Monday, 9 June 2014

The Use of Tone in Poetry

Another key to the making and enjoyment of a good poem is the element of tone. The concept of tone is somewhat difficult to define but it can be thought of as the attitude of the poet (or the speaker of the poem) toward the poem or its subject matter- even toward the audience of the poem. The tone of the poem can carry loads of hidden meaning (remember your mother saying to you, I don’t like the tone of your voice?) or can itself be what the poem is ‘about.’ The tone can be laid out or amplified by the language the poet uses, the imagery, the meter, and the diction.

One of my favorite examples of how effectively tone can be used to carry the weight of a poem is Robert Hayden’s Those Winter Sundays: (to hear Robert Hayden movingly read this poem, click here.)

Sundays too my father got up early
and put his clothes on in the blueblack cold,
then with cracked hands that ached
from labor in the weekday weather made
banked fires blaze. No one ever thanked him.

I’d wake and hear the cold splintering, breaking.
When the rooms were warm, he’d call,
and slowly I would rise and dress,
fearing the chronic angers of that house,

Speaking indifferently to him,
who had driven out the cold
and polished my good shoes as well.
What did I know, what did I know
of love’s austere and lonely offices?

This is a poem of reticence, a cold, angry place but what makes it so memorable is that it is also a place of reverence for the poet’s father and regret for the poet’s self-centeredness and lack of insight. The first stanza is full of hard consonant sounds (especially ‘k’ : blueblack cold, cracked hands that ached, banked fires) that sets the reader down in a cold, angry, relentlessly blue-collar place that slowly begins to warm in both temperature and language though the father, whose simple yet profound actions on behalf of the poet elevate him to a lofty position, remains largely unreachable. One can almost feel Hayden’s aching remorse in those last two lines, the repetition of the first half of his question emphasizing the obvious, unspoken answer.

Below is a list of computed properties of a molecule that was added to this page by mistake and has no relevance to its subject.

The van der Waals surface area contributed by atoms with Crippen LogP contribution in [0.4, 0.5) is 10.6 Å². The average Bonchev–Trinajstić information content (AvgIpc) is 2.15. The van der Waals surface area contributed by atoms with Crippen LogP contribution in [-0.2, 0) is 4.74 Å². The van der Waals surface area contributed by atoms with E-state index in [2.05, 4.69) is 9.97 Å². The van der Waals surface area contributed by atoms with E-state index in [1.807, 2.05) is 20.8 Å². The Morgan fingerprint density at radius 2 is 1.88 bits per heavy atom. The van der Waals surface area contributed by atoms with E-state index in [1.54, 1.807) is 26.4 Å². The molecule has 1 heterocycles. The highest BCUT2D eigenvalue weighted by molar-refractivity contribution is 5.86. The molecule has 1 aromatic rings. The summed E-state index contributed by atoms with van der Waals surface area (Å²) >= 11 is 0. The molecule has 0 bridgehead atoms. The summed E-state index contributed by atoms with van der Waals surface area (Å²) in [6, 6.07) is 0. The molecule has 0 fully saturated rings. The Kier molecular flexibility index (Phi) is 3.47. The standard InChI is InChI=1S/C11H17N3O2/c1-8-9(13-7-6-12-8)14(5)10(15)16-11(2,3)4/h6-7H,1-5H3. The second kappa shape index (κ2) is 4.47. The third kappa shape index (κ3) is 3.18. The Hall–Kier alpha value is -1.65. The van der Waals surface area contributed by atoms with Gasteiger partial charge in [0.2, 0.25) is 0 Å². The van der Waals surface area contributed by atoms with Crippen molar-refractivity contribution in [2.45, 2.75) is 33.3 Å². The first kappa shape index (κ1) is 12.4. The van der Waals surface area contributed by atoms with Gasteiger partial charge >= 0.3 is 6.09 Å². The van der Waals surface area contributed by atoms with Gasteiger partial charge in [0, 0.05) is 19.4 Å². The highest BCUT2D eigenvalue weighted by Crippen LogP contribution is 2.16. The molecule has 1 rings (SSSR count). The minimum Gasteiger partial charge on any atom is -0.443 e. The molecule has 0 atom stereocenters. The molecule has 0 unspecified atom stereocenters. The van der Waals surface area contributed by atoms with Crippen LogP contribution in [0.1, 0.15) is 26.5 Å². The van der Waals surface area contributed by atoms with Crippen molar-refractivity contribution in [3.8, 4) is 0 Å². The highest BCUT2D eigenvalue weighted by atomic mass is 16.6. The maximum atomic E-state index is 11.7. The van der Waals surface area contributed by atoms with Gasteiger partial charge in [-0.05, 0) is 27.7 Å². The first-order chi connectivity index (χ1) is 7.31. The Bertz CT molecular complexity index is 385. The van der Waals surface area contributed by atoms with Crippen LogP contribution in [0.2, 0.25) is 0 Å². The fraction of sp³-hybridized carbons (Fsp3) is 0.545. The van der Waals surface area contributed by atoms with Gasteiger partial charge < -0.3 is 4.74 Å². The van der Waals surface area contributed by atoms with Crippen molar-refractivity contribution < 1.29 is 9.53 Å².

Another favorite is Jack  Gilbert’s Michiko Dead which details how the poet has dealt with the death of his wife. It’s tone is amazingly devoid of any hint of sorrow but is quite matter-of-factual about how one deals with tremendous grief. It is that very understated, detail-laden tone that gives the poem its lasting power (Notice too how the appearance of the poem on the page mimics the very box he describes carrying!):

He manages like somebody carrying a box   
that is too heavy, first with his arms
underneath. When their strength gives out,   
he moves the hands forward, hooking them   
on the corners, pulling the weight against   
his chest. He moves his thumbs slightly   
when the fingers begin to tire, and it makes   
different muscles take over. Afterward,
he carries it on his shoulder, until the blood   
drains out of the arm that is stretched up
to steady the box and the arm goes numb. But now   
the man can hold underneath again, so that   
he can go on without ever putting the box down.

Tone does not need to be one-dimensional. It can also shift, sometimes abruptly, which can add to the enjoyment of the poem. A good example of this is in Richard Wilbur’s  A Barred Owl:

The warping night air having brought the boom
Of an owl’s voice into her darkened room,
We tell the wakened child that all she heard
Was an odd question from a forest bird,
Asking of us, if rightly listened to,
“Who cooks for you?” and then “Who cooks for you?”

Words, which can make our terrors bravely clear,
Can also thus domesticate a fear,
And send a small child back to sleep at night
Not listening for the sound of stealthy flight
Or dreaming of some small thing in a claw
Borne up to some dark branch and eaten raw.

The first stanza delightfully describes the calming of a small child who has been frightened by the sound of an owl. It is very domestic and calming in its tone but this tone abruptly shifts in the poem’s second stanza wherein the poet revisits the gruesome truth behind the parent’s/poet’s soothing words. The abruptness of the change lends a sinister air to the obscuring power of words.

The tone of a poem is an element of the poem’s presentation that can often be felt viscerally and requires no special degree in Poetics and Prosody to appreciate. Try reading the next poem you read (and I hope that it will be soon) with a little less trepidation, secure in the knowledge that by listening and feeling for the poem’s tone, you are ‘getting’ a good deal of what the poem is likely ‘about.’

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